#DailyTaxTip – Credits! Credits for Everyone! (February 22, 2014)

Good morning! The Daily Tax Tip is back and today I’m explaining credits.

To begin with, you need to understand what a credit is. Simply put, a tax credit is an amount that’s deducted from the total amount of tax a person owes back. A tax credit differs from deductions, which reduces the amount of money the government can tax, and are given out for various reasons. The most common tax credit is the income tax and it recognizes what you’ve already paid toward your tax burden. Other credits may be offered as a subsidy (think the Health Care Tax Credit that’s being offered now) or to get you to invest or spend money on certain things.

Below is a list of the three most common tax credits available:

Earned Income Credit

The Earned Income Tax Credit (EITC) is available to you if you worked but did not make a lot of money. Granted a “lot” is predetermined by the government and is based on your total income and filing status, but it is worth the research. This credit is a refundable credit (which means you see the money in your refund). There are different qualifiers for this credit and the caveat here is that you usually see the money if you have a child (there have been some cases where people qualify for the credit without children but that amount isn’t as much).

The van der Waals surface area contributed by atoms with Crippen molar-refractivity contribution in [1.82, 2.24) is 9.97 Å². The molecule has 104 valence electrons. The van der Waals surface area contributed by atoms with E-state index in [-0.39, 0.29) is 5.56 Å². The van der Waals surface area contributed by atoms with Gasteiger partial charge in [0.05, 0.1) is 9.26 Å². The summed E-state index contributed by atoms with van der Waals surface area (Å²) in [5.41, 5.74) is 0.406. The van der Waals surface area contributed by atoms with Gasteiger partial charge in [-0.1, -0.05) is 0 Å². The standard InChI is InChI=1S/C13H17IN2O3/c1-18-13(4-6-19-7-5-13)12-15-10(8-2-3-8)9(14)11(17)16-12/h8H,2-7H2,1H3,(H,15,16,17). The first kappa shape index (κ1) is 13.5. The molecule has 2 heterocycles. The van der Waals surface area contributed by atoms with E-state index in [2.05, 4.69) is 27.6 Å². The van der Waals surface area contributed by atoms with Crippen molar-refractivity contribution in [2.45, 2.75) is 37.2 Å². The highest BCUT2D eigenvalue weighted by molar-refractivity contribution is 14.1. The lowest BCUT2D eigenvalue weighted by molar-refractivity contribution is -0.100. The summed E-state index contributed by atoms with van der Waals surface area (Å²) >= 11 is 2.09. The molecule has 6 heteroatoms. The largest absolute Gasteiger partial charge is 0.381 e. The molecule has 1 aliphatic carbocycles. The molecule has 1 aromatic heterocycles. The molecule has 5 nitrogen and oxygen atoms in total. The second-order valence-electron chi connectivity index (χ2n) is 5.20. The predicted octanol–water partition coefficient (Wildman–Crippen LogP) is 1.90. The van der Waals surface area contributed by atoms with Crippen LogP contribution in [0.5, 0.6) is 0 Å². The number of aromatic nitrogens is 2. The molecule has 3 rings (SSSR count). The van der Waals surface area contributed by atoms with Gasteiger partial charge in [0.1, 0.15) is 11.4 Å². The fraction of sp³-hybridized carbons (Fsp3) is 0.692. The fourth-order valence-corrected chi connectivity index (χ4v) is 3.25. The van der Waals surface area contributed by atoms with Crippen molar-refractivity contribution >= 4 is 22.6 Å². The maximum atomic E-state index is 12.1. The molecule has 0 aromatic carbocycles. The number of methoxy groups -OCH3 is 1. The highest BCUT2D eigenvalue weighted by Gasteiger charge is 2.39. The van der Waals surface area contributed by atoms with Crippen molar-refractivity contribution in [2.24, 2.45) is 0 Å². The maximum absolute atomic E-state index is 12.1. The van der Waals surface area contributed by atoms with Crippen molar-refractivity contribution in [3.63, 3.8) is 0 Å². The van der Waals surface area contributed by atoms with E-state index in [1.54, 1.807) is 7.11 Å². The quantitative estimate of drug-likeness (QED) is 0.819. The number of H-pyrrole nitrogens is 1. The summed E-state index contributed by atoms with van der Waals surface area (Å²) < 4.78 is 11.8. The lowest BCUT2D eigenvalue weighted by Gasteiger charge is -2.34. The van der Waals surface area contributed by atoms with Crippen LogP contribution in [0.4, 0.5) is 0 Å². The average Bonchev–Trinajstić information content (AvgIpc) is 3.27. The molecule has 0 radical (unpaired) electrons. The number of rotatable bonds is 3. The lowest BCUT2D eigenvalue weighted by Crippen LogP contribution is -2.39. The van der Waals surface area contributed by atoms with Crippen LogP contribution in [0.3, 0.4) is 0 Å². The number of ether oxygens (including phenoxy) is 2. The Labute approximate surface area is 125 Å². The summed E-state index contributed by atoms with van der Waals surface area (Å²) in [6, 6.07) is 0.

Child and Dependent Care Credit

This credit is available to those who have qualifying child OR dependent care expenses. The credit is given to you in the form of a percentage of the expenses you spent during the year (up to $3,000). Generally, you receive the credit for children less than 13 years of age or a mentally/physically incapacitated dependent. There are some caveats to this credit, so if you receive it, be sure that your tax professional explains it to you.

Retirement Savings Contribution Credit

If you make eligible contributions to a recognized individual retirement account (IRA), you may be eligible to take a credit based on the percentage you contributed during the year. With this credit, there is an income ceiling (you can’t take the credit if you make over a certain amount) and your income determines your credit rate (the lower your income, the higher your credit rate).

 Your tax professional should walk you through an interview before they even complete your paperwork to understand your spending behaviors for the past year and your goals for the upcoming year. If you are eligible for credits, they should also take the time to explain why you received the credit. These two conversations will allow them to offer you advice on credits you should be aware of, what you can do to take advantage of other credits in the future and provide you with some security if you’re questioned about it.

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Since 2010, Courtney has been using her training and expertise to provide affordable, accurate and ethical tax preparation services to those in her community. She firmly believes in the saying, “When you know better, you do better,” and it is always her intent to educate others on things that significantly impact their lives.